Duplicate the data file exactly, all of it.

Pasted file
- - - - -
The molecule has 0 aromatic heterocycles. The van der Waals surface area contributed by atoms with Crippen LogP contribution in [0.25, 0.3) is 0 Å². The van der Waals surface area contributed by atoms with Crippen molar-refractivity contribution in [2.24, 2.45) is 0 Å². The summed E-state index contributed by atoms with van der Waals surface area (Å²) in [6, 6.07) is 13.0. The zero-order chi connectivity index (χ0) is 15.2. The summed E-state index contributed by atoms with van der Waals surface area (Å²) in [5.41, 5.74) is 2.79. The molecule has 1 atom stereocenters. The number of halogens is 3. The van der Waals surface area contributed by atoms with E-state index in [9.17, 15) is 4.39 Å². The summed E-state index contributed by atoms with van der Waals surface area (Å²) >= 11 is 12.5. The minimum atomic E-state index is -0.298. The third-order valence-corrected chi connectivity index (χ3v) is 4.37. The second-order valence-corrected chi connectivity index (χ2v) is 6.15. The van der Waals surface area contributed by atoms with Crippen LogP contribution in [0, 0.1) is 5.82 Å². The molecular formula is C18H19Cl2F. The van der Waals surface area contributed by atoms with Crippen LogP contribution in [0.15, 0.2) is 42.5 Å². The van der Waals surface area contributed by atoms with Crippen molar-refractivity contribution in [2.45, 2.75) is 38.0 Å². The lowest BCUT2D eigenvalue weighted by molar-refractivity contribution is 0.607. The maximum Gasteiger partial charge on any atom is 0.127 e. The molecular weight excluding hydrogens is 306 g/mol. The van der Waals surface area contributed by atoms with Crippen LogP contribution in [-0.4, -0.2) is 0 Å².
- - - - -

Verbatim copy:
The molecule has 0 aromatic heterocycles. The van der Waals surface area contributed by atoms with Crippen LogP contribution in [0.25, 0.3) is 0 Å². The van der Waals surface area contributed by atoms with Crippen molar-refractivity contribution in [2.24, 2.45) is 0 Å². The summed E-state index contributed by atoms with van der Waals surface area (Å²) in [6, 6.07) is 13.0. The zero-order chi connectivity index (χ0) is 15.2. The summed E-state index contributed by atoms with van der Waals surface area (Å²) in [5.41, 5.74) is 2.79. The molecule has 1 atom stereocenters. The number of halogens is 3. The van der Waals surface area contributed by atoms with E-state index in [9.17, 15) is 4.39 Å². The summed E-state index contributed by atoms with van der Waals surface area (Å²) >= 11 is 12.5. The minimum atomic E-state index is -0.298. The third-order valence-corrected chi connectivity index (χ3v) is 4.37. The second-order valence-corrected chi connectivity index (χ2v) is 6.15. The van der Waals surface area contributed by atoms with Crippen LogP contribution in [0, 0.1) is 5.82 Å². The molecular formula is C18H19Cl2F. The van der Waals surface area contributed by atoms with Crippen LogP contribution in [0.15, 0.2) is 42.5 Å². The van der Waals surface area contributed by atoms with Crippen molar-refractivity contribution in [2.45, 2.75) is 38.0 Å². The lowest BCUT2D eigenvalue weighted by molar-refractivity contribution is 0.607. The maximum Gasteiger partial charge on any atom is 0.127 e. The molecular weight excluding hydrogens is 306 g/mol. The van der Waals surface area contributed by atoms with Crippen LogP contribution in [-0.4, -0.2) is 0 Å².